%3Ca%20href="">Continue reading "The secret to being like Mike"

  • %3Ca%20href="">Matt Slater
  • 20 Aug 08, 06:51 PM

Workers' Stadium, Beijing

Last night I indulged an Olympic guilty pleasure. It was hot and sweaty, kept me up very late and involved lots of Brazilians. I knew it was wrong but I couldn't help it.

The %3Ca%20href="">men's football semi-final between defending champions Argentina and their arch-rivals Brazil was like nothing else I've witnessed at these Olympics. In fact, it was like nothing else I've witnessed full stop.

Before I continue I should state I'm not sure football - or certainly some of the players involved - should really be here. Having earlier %3Ca%20href="">questioned tennis's place in the Olympics, any other position would smack of bias.

The match was a cracker. Tense and tight in the first half, Argentina poached two quick goals at the start of the second. They then survived a Brazilian rally, before killing the game off with a third from the penalty spot. The team in gold ended the game in disarray, while the team in blue and white left dreaming of gold.

%3Ca%20href="">Continue reading "Latin fancy lights my fire"

  • %3Ca%20href="">Matt Slater
  • 19 Aug 08, 11:21 PM

Laoshan Velodrome, Beijing

A few days ago I asked the slightly ridiculous question of %3Ca%20href="">who is the greatest Olympian of all time.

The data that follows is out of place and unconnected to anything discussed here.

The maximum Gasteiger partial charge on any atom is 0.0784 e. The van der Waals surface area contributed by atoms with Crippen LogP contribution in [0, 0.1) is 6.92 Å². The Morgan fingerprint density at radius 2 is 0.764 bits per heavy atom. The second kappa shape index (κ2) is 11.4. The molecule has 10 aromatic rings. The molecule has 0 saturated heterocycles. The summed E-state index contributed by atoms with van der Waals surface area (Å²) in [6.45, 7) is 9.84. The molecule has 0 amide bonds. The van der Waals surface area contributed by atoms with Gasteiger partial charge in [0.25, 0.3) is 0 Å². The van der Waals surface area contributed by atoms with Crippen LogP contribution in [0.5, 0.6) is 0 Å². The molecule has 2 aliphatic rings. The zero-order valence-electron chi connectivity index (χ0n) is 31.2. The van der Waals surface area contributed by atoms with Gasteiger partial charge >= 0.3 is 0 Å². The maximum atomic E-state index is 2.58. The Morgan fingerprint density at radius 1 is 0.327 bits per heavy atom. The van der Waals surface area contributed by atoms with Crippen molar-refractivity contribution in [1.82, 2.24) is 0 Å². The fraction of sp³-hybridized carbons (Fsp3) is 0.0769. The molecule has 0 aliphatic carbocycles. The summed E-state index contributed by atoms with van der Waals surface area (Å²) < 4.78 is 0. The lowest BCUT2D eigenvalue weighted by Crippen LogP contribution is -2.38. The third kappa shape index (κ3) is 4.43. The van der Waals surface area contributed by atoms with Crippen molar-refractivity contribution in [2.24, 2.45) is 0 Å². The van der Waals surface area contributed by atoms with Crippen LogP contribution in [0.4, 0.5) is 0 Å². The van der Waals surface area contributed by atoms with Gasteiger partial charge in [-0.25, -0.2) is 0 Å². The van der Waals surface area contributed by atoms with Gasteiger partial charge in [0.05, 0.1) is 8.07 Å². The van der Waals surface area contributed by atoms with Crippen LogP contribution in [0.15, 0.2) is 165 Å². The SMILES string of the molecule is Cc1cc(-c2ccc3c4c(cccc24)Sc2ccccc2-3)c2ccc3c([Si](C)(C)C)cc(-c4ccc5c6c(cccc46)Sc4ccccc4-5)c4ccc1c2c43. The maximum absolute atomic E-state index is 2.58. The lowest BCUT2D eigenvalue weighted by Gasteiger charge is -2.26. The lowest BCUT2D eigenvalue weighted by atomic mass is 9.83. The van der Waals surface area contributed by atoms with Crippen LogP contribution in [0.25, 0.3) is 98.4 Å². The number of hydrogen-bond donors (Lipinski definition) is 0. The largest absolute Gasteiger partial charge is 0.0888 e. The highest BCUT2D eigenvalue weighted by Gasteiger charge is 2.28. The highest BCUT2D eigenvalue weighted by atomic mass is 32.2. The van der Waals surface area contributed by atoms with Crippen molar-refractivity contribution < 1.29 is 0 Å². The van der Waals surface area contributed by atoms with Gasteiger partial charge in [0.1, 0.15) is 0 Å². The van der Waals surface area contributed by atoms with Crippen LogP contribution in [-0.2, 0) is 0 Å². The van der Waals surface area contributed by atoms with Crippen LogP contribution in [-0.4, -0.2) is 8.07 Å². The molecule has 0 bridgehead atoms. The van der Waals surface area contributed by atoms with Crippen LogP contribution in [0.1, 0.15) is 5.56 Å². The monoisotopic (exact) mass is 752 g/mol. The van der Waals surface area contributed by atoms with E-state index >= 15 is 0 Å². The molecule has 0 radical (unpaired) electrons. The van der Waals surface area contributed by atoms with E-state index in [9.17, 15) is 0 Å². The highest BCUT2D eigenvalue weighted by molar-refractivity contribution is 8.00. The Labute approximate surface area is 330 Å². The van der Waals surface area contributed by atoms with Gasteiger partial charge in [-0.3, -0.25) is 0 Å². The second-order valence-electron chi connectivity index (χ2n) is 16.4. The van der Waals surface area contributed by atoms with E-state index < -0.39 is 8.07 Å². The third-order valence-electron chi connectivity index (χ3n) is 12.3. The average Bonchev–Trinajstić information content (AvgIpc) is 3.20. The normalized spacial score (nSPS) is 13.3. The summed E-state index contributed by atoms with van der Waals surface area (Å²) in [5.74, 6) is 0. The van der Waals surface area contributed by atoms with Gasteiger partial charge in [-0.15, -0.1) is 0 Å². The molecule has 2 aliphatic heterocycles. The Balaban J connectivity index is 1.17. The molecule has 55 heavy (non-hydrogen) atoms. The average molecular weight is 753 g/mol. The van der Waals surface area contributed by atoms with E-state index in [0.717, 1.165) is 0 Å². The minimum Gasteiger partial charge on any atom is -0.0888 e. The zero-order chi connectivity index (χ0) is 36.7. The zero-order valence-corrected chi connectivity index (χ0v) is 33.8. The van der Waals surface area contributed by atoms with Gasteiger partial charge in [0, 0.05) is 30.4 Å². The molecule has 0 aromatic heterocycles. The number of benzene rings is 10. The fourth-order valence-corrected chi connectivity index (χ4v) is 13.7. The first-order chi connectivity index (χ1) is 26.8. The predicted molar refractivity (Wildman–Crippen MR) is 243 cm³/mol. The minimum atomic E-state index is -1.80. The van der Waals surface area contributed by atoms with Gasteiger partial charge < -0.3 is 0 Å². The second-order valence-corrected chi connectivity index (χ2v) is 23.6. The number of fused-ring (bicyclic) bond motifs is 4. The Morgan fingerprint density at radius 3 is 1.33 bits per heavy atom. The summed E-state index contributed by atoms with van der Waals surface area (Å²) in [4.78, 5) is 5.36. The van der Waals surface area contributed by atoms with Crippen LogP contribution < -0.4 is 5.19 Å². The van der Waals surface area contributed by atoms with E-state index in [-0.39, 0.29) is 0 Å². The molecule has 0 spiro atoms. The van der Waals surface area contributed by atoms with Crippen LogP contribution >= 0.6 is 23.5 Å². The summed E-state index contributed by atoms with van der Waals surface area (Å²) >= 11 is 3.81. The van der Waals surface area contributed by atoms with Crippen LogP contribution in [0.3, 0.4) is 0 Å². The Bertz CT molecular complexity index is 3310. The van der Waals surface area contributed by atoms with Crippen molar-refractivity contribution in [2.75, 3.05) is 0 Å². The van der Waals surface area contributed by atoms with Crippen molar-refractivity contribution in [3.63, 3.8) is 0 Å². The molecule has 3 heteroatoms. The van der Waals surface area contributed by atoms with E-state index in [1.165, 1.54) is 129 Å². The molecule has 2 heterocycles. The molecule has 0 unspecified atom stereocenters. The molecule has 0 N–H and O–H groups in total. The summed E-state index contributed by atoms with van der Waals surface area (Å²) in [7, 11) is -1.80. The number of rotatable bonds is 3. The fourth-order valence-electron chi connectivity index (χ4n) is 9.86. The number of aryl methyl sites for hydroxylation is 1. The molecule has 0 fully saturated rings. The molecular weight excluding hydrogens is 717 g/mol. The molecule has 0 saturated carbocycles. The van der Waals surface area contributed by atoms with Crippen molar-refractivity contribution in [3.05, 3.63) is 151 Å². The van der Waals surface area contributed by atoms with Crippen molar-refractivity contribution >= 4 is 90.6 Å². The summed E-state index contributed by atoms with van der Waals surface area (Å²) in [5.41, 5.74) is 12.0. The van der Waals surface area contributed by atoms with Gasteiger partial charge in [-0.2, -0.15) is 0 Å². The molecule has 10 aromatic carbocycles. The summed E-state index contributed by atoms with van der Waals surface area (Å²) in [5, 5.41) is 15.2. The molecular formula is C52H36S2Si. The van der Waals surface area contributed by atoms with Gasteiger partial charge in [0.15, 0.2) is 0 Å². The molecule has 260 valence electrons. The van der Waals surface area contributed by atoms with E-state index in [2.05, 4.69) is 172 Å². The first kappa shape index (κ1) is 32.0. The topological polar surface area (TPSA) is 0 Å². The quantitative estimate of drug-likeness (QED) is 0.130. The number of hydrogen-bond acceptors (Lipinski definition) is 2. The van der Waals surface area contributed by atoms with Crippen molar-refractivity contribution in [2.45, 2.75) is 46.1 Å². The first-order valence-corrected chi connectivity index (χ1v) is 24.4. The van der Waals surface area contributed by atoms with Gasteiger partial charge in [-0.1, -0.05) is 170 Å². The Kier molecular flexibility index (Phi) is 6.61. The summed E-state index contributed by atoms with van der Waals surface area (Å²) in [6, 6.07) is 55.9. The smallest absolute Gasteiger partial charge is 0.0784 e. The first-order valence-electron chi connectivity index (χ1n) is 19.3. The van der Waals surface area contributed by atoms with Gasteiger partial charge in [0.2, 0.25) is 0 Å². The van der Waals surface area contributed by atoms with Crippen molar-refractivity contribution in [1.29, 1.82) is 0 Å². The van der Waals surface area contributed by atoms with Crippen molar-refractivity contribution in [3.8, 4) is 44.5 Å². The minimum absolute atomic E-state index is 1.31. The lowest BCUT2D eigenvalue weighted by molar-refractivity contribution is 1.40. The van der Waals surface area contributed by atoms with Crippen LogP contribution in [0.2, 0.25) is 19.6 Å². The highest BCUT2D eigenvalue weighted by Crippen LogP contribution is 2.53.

What prompted me to do so was having seen %3Ca%20href="">Usain Bolt's euphoric assault on physics in the 100m and %3Ca%20href="">the finale of Michael Phelps' accumulation of gold medallions in the pool.

But "GOATs" are a bit like London buses at the minute: none for ages and then three at once.

Now, I'm not going to suggest %3Ca%20href="">Chris Hoy is the greatest anything ever - I'll leave that to others.

I'm just going to tell you if there is a humbler, more inspirational, more personable Olympic sporting great out there, I would like to buy that person Beijing's finest steak supper and hear their story too.

%3Ca%20href="">Continue reading "The Hoy Wonder leads British bonanza"

  • %3Ca%20href="">Matt Slater
  • 18 Aug 08, 09:21 PM

Workers' Gymnasium, Beijing

Let's hear no more talk of Great Britain only winning medals %3Ca%20href="">sitting down/astride something or in the water or going backwards (or all three at once).

We've finally won one on our feet, on dry land and going forward. Take a bow, %3Ca%20href="">David Price.

The 6ft 8in super-heavyweight will return home to Liverpool with no worse than a bronze but, given his serene progress thus far, will be disappointed if he can't upgrade that.

Price became the first member of Team GB's boxing squad to book some bling when %3Ca%20href="">he forced Jaroslav Jaksto to retire after the first round of their quarter-final on Monday.

Heavyweight David Price shows his muscle

%3Ca%20href="">Continue reading "Super-heavyweight Price is (up)right for boxing glory"